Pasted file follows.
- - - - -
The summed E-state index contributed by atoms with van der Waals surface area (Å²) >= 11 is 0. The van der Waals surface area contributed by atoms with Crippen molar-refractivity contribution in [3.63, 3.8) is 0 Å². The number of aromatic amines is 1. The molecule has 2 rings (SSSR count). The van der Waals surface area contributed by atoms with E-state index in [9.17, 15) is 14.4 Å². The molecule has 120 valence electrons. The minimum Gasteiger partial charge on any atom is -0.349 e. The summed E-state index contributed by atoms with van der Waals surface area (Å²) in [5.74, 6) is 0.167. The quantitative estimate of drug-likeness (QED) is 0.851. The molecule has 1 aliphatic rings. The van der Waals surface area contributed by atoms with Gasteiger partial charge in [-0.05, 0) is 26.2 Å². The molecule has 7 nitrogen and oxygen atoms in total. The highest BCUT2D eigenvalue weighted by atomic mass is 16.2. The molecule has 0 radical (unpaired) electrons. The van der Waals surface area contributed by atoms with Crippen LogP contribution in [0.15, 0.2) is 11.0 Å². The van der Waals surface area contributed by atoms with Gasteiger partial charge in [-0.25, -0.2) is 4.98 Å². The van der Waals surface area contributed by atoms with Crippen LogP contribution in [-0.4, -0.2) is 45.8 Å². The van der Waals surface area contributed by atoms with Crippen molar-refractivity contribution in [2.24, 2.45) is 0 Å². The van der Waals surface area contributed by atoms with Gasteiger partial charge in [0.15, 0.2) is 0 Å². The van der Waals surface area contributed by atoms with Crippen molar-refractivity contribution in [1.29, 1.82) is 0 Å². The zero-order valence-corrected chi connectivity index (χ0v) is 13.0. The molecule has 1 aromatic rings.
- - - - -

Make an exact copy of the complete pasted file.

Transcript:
The summed E-state index contributed by atoms with van der Waals surface area (Å²) >= 11 is 0. The van der Waals surface area contributed by atoms with Crippen molar-refractivity contribution in [3.63, 3.8) is 0 Å². The number of aromatic amines is 1. The molecule has 2 rings (SSSR count). The van der Waals surface area contributed by atoms with E-state index in [9.17, 15) is 14.4 Å². The molecule has 120 valence electrons. The minimum Gasteiger partial charge on any atom is -0.349 e. The summed E-state index contributed by atoms with van der Waals surface area (Å²) in [5.74, 6) is 0.167. The quantitative estimate of drug-likeness (QED) is 0.851. The molecule has 1 aliphatic rings. The van der Waals surface area contributed by atoms with Gasteiger partial charge in [-0.05, 0) is 26.2 Å². The molecule has 7 nitrogen and oxygen atoms in total. The highest BCUT2D eigenvalue weighted by atomic mass is 16.2. The molecule has 0 radical (unpaired) electrons. The van der Waals surface area contributed by atoms with Crippen LogP contribution in [0.15, 0.2) is 11.0 Å². The van der Waals surface area contributed by atoms with Gasteiger partial charge in [-0.25, -0.2) is 4.98 Å². The van der Waals surface area contributed by atoms with Crippen LogP contribution in [-0.4, -0.2) is 45.8 Å². The van der Waals surface area contributed by atoms with Crippen molar-refractivity contribution in [2.24, 2.45) is 0 Å². The van der Waals surface area contributed by atoms with Gasteiger partial charge in [0.15, 0.2) is 0 Å². The van der Waals surface area contributed by atoms with Crippen molar-refractivity contribution in [1.29, 1.82) is 0 Å². The zero-order valence-corrected chi connectivity index (χ0v) is 13.0. The molecule has 1 aromatic rings.